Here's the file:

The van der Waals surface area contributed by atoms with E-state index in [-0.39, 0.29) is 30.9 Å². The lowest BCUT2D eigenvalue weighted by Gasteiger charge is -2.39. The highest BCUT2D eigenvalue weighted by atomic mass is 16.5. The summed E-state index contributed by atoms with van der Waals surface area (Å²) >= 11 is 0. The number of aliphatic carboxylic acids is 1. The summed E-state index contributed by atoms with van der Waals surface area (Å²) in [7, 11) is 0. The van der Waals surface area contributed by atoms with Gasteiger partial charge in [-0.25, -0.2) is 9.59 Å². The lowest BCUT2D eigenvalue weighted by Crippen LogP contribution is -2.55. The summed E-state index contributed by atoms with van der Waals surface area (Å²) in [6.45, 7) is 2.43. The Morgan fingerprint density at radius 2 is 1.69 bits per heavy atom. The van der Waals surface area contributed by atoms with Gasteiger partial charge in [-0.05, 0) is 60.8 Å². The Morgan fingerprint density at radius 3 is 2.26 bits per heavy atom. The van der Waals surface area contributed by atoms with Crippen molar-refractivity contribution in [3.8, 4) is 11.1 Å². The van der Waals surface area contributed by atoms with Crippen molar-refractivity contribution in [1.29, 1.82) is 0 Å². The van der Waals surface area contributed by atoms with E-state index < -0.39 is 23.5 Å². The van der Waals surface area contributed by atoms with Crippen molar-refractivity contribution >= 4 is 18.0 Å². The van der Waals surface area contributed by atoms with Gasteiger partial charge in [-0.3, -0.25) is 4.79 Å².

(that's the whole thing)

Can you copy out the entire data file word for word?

The van der Waals surface area contributed by atoms with E-state index in [-0.39, 0.29) is 30.9 Å². The lowest BCUT2D eigenvalue weighted by Gasteiger charge is -2.39. The highest BCUT2D eigenvalue weighted by atomic mass is 16.5. The summed E-state index contributed by atoms with van der Waals surface area (Å²) >= 11 is 0. The number of aliphatic carboxylic acids is 1. The summed E-state index contributed by atoms with van der Waals surface area (Å²) in [7, 11) is 0. The van der Waals surface area contributed by atoms with Gasteiger partial charge in [-0.25, -0.2) is 9.59 Å². The lowest BCUT2D eigenvalue weighted by Crippen LogP contribution is -2.55. The summed E-state index contributed by atoms with van der Waals surface area (Å²) in [6.45, 7) is 2.43. The Morgan fingerprint density at radius 2 is 1.69 bits per heavy atom. The van der Waals surface area contributed by atoms with Gasteiger partial charge in [-0.05, 0) is 60.8 Å². The Morgan fingerprint density at radius 3 is 2.26 bits per heavy atom. The van der Waals surface area contributed by atoms with Crippen molar-refractivity contribution in [3.8, 4) is 11.1 Å². The van der Waals surface area contributed by atoms with Crippen molar-refractivity contribution in [1.29, 1.82) is 0 Å². The van der Waals surface area contributed by atoms with E-state index < -0.39 is 23.5 Å². The van der Waals surface area contributed by atoms with Crippen molar-refractivity contribution >= 4 is 18.0 Å². The van der Waals surface area contributed by atoms with Gasteiger partial charge in [-0.3, -0.25) is 4.79 Å².